|Image: Blake Matheson via Flickr|
Our fate is sealed by one dread equation:
[(W + D - d) T^Q] / (M x N)
all multiplied by Time since Christmas (T) to the power of time since failing your New Year's resolutions (Q),
all divided by low motivation (M) multiplied by the need to take action (N).
Sweet! All nonsense of course, but sweet!
It was developed by some guy doing PR for a travel agency, so problems like turning weather, motivation and need into numbers didn't really arise. Neither did units of any kind, so it's not clear how a day of the year is supposed to come out. Also, Blue Monday is on the 16th this year regardless of the actual weather or your own debt and motivation. It cannot be changed. Partly because the equation doesn't actually work.
protip: if you really do find yourself getting incredibly miserable, try externalising your pain by painting yourself blue and washing it off with a long, relaxing bath. That way you can drown your sorrows without recourse to alcoholism.
|Image: Minette Layne via Flickr|
The Mountain Bluebird is the bluest of all the Bluebirds. Or the males are, anyway. They live in western North America and are migratory, spending summer as far north as Alaska and escaping for the winter as far south as Mexico.
They eat berries and insects and, perhaps because of just how woefully blue they are, even the prettiest of butterflies will fall prey to their ferocious beak and remorseless appetite. No, we will find no joy from the cruel and unfeeling Bluebird.
Let's see if we can't get respite from our melancholy in the damp embrace of something cold-blooded:
|Image: brian.gratwicke via Flicker|
ACHTUNG! Dendrobates azureus is one bit of blue that could make you very unhappy indeed. If you come across a Blue Poison Dart Frog you should definitely be reevaluating the course of your life, or at least your walk. They live in parts of Brazil and Suriname, hopping around in the undergrowth and eating small insects. They are only 3 to 4.5 cm (an inch or 2) long, but those colours and bubbly patterns are extremely eye-catching. It is, of course, a warning to predators of their toxic skin glands, which produce alkaloids that can paralyse and even kill assailants. These toxins are gained from their diet, so they're harmless in captivity so long as you don't feed them poisonous insects.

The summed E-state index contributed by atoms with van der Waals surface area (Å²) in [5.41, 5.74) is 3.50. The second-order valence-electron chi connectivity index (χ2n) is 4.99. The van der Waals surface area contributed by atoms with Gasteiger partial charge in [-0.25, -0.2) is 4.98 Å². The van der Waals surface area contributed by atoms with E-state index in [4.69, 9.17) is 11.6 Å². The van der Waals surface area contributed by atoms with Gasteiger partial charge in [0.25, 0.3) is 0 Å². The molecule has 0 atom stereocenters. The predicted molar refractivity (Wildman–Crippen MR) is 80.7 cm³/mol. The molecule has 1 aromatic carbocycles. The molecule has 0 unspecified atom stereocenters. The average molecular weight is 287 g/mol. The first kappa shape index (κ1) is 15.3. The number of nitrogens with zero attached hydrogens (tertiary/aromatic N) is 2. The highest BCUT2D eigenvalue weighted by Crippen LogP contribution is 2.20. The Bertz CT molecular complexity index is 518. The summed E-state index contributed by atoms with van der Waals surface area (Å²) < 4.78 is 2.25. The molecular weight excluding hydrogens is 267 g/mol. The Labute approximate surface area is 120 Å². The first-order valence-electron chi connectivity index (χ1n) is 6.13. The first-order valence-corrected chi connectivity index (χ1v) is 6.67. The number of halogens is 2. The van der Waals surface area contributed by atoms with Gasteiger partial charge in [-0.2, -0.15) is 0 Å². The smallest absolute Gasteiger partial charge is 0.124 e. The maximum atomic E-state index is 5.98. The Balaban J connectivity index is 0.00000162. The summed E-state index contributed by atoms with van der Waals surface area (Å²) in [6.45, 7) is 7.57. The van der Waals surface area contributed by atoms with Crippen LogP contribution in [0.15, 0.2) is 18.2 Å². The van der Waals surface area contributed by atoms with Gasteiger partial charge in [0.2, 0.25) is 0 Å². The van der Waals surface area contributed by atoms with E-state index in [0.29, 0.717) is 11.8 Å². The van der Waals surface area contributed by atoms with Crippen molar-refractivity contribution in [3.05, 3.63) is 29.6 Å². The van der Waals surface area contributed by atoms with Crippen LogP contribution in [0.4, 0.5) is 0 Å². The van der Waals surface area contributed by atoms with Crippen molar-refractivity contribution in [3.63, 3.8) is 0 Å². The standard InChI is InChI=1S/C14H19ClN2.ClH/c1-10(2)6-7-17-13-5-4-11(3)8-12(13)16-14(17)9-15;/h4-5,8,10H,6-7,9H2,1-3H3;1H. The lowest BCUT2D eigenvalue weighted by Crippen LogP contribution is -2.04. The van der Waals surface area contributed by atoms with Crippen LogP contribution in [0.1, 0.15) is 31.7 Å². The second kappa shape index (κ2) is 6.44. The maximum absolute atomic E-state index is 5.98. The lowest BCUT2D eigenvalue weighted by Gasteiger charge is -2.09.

Males are territorial and call out to attract females, who will then have to physically fight amongst themselves to win their trophy husband. Quite the reversal! After mating, it's the male who looks after the eggs. It seems that The Blues are not one for tradition.
|Image: urjsa via Flickr|
I know essentially nothing about this beetle. It's 1.2 cm (half inch) long, seems to come from India and it's wonderfully blue. It's a Scarab, so it's stout and powerful and it will probably eat decaying material of some sort, perhaps including dung. Who knew there was such a thing as Pimp My Dung Beetle?
|Image: Saspotato via Flickr|
Pteraeolidia ianthina is a sea slug found in the Southwestern Pacific Ocean, from Hawaii through to the Philippines and all the way to Australia. They are covered in a kerfuffle of cerata, which are the tentacles on their back that increase surface area and help with breathing. This, along with a serpentine body that can reach some 20 cm (8 in) long gives it the appearance of a Chinese dragon.